Whoever wins power in Victoria’s election tomorrow will no doubt have a long to-do list. Here’s an urgent item: protect the mountain ash forests of the state’s Central Highlands.
We have discovered that this ecosystem is at very high risk of collapse within half a century, driven by the effects of clearfell logging and bushfires.
Our research suggests that under business-as-usual management, there is a 97% chance that large, hollow-bearing trees will decline to less than one per hectare by 2067, leaving marsupials such as the globally endangered Leadbeater’s possum with almost nowhere to live.
The legacy of past logging practices, as well as current clearfelling, is driving the system towards collapse. Our modelling suggests that even if logging ceased today, and there were no bushfires, there is still a 92% chance of ecosystem collapse as defined above.
We suggest that the government needs to deliver a Great Forest National Park, covering a far wider area of the Central Highlands than the existing parks. This will ensure that one of the key collapse drivers – industrial clearfell logging – is removed from a significant part of the forest estate.
Forests under threat
The Central Highlands region contains about 157,000 hectares of mountain ash forest, the mature trees of which are the world’s tallest flowering plants. Our research assessed the state of this ecosystem with reference to the newly adopted IUCN Ecosystem at Risk protocol, which involves identifying what species live in an ecosystem, and the factors they depend on (such as the presence of large trees as habitat).
Mountain Ash forests deliver other benefits too. This forest is the most carbon-dense in the world, and protecting it would double its carbon storage, potentially delivering about 8% of Australia’s overall emissions reduction target for 2020.
Forest catchments dominated by old-growth trees yield more water than logged regrowth forest catchments. Meanwhile there are many animals that depend on the forest – particularly arboreal marsupials of which there are eight species in this ecosystem, including Leadbeater’s Possum, which is Victoria’s state animal emblem and is listed by the federal government as endangered.
What business-as-usual would deliver
The forest delivers wood products, and jobs associated with this industry. These are important factors, and any revision in management needs to be mindful of the impacts on local people and the economy. It is estimated that there are 485 jobs associated with the total area of native forestry (491,000 ha) in eastern Victoria, a subset of which would be in the Central Highlands.
The mountain ash forest is being damaged by the practice of clearfell harvesting, in which 60% of the total biomass remains on the site as waste slash which is burnt, and 40% is used as wood products. From these wood products, 72% is used to make paper. This is despite the fact that wood chips to make paper can be sourced from existing plantations.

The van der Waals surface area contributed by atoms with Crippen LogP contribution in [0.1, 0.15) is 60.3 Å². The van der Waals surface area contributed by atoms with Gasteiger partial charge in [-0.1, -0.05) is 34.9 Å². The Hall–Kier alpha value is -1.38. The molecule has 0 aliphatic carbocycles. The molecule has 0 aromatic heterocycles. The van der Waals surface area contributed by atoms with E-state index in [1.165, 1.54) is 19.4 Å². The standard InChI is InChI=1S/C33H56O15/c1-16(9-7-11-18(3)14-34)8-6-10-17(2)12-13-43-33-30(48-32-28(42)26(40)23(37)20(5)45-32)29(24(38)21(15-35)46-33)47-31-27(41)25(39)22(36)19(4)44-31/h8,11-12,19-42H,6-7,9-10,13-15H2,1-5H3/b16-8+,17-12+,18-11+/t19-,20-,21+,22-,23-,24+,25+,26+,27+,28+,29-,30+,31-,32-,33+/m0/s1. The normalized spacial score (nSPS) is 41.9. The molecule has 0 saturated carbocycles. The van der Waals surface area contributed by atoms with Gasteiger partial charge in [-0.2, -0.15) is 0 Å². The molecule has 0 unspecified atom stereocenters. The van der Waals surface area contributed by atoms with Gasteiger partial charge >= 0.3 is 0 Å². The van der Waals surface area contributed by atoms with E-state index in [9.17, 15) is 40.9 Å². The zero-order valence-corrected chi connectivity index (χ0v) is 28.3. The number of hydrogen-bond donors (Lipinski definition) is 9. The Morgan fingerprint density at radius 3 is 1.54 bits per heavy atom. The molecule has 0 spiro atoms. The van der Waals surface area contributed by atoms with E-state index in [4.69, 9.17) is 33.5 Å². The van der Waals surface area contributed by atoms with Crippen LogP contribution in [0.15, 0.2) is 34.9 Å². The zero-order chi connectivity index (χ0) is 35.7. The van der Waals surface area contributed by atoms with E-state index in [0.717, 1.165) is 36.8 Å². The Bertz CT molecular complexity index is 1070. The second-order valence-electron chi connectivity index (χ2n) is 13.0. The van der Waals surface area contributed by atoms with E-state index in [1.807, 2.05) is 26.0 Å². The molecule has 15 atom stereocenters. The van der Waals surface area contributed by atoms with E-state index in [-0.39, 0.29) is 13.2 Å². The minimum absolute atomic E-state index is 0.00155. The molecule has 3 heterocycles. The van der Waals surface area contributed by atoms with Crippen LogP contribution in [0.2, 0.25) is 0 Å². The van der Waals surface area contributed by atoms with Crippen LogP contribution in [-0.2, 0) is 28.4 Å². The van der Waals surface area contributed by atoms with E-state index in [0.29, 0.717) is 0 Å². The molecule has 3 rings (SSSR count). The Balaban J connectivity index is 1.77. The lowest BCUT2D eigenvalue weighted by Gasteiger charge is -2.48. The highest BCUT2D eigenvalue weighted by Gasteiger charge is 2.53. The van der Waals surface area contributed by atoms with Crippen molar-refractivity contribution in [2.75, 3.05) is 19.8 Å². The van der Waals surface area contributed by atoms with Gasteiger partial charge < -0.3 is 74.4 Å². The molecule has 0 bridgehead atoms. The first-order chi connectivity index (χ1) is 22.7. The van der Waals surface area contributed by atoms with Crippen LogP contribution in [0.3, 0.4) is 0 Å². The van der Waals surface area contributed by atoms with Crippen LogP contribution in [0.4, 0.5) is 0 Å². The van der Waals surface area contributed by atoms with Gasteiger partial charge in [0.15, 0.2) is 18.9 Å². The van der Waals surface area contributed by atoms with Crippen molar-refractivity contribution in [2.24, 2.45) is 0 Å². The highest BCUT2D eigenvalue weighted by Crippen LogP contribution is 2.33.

Making paper from plantation wood would be a win-win outcome for carbon storage. Carbon stocks in plantations would be maintained by ensuring they are not converted to grazing pastures. At the same time carbon stocks in native forests are increased by not logging them.
If we choose instead to carry on with business-as-usual, some of the ecosystem services discussed above would still apply, but at lower levels of carbon storage, water supply and biodiversity. However, our research indicates that the ecosystem as a habitat for many tree-dwelling animals will not be sustained over future decades.
A sustainable future
The evidence that things are not well in the mountain ash ecosystem is overwhelming and compelling. If Australians want to retain this ecosystem, and continue to benefit from the ecosystem services that it provides for the next 50-100 years (and beyond), it needs comprehensive protective measures.
Management needs to change to avoid ecological collapse. It won’t be viable to continue with industrial clearfelling, which increases the risk that future fires will be crown-scorching ones that kill old forest trees and, by extension, animals like Leadbeater’s possum.
That is why we consider an enlarged conservation park to be so important for the Central Highlands, and the major parties should consider adding it to their environmental policies.
Meanwhile, consumers of paper need to think carefully about their purchasing choices, lest they contribute to the collapse of the ecosystem and the extinction of iconic, emblematic species like Leadbeaters possum.
Emma Burns' position is funded through the Terrestrial Ecosystem Research Network (TERN). The Long Term Ecological Research Network (within TERN), of which she is the Executive Director, receives funding from the Australian Government.
David Lindenmayer receives funding from the Australian Research Council, the Terrestrial Ecosystem Research Network, and the Government of Victoria. He is a member of the Canberra Ornithologists Group and Birdlife Australia.
Heather Keith receives funding from Fujitsu Laboratories Ltd, Japan for environmental research.